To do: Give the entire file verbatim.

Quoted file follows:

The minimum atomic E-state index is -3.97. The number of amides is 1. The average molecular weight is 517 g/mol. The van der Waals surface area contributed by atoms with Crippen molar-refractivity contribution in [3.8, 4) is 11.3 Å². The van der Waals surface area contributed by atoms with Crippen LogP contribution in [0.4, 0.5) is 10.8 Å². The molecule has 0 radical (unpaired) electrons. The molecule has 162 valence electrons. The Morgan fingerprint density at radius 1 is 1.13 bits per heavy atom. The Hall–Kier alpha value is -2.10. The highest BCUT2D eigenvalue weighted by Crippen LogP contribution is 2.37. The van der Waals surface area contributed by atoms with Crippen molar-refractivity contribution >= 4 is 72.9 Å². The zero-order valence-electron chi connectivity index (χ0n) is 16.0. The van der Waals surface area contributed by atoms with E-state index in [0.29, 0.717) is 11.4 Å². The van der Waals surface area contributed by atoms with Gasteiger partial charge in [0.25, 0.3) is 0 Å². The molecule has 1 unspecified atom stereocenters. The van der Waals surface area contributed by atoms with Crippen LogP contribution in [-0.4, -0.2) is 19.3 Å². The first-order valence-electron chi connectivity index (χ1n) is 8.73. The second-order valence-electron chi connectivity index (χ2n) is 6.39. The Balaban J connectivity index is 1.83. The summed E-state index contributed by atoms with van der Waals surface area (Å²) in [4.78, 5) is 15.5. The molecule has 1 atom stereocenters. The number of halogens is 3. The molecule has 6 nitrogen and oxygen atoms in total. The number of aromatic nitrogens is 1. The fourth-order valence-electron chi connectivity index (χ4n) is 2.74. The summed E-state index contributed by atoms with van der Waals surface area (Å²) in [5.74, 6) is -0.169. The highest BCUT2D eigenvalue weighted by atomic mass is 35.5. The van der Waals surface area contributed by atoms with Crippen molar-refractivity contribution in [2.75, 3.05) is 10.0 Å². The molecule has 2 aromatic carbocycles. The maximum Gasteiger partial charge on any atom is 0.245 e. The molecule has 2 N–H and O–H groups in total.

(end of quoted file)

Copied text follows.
The minimum atomic E-state index is -3.97. The number of amides is 1. The average molecular weight is 517 g/mol. The van der Waals surface area contributed by atoms with Crippen molar-refractivity contribution in [3.8, 4) is 11.3 Å². The van der Waals surface area contributed by atoms with Crippen LogP contribution in [0.4, 0.5) is 10.8 Å². The molecule has 0 radical (unpaired) electrons. The molecule has 162 valence electrons. The Morgan fingerprint density at radius 1 is 1.13 bits per heavy atom. The Hall–Kier alpha value is -2.10. The highest BCUT2D eigenvalue weighted by Crippen LogP contribution is 2.37. The van der Waals surface area contributed by atoms with Crippen molar-refractivity contribution >= 4 is 72.9 Å². The zero-order valence-electron chi connectivity index (χ0n) is 16.0. The van der Waals surface area contributed by atoms with E-state index in [0.29, 0.717) is 11.4 Å². The van der Waals surface area contributed by atoms with Gasteiger partial charge in [0.25, 0.3) is 0 Å². The molecule has 1 unspecified atom stereocenters. The van der Waals surface area contributed by atoms with Crippen LogP contribution in [-0.4, -0.2) is 19.3 Å². The first-order valence-electron chi connectivity index (χ1n) is 8.73. The second-order valence-electron chi connectivity index (χ2n) is 6.39. The Balaban J connectivity index is 1.83. The summed E-state index contributed by atoms with van der Waals surface area (Å²) in [4.78, 5) is 15.5. The molecule has 1 atom stereocenters. The number of halogens is 3. The molecule has 6 nitrogen and oxygen atoms in total. The number of aromatic nitrogens is 1. The fourth-order valence-electron chi connectivity index (χ4n) is 2.74. The summed E-state index contributed by atoms with van der Waals surface area (Å²) in [5.74, 6) is -0.169. The highest BCUT2D eigenvalue weighted by atomic mass is 35.5. The van der Waals surface area contributed by atoms with Crippen molar-refractivity contribution in [2.75, 3.05) is 10.0 Å². The molecule has 2 aromatic carbocycles. The maximum Gasteiger partial charge on any atom is 0.245 e. The molecule has 2 N–H and O–H groups in total.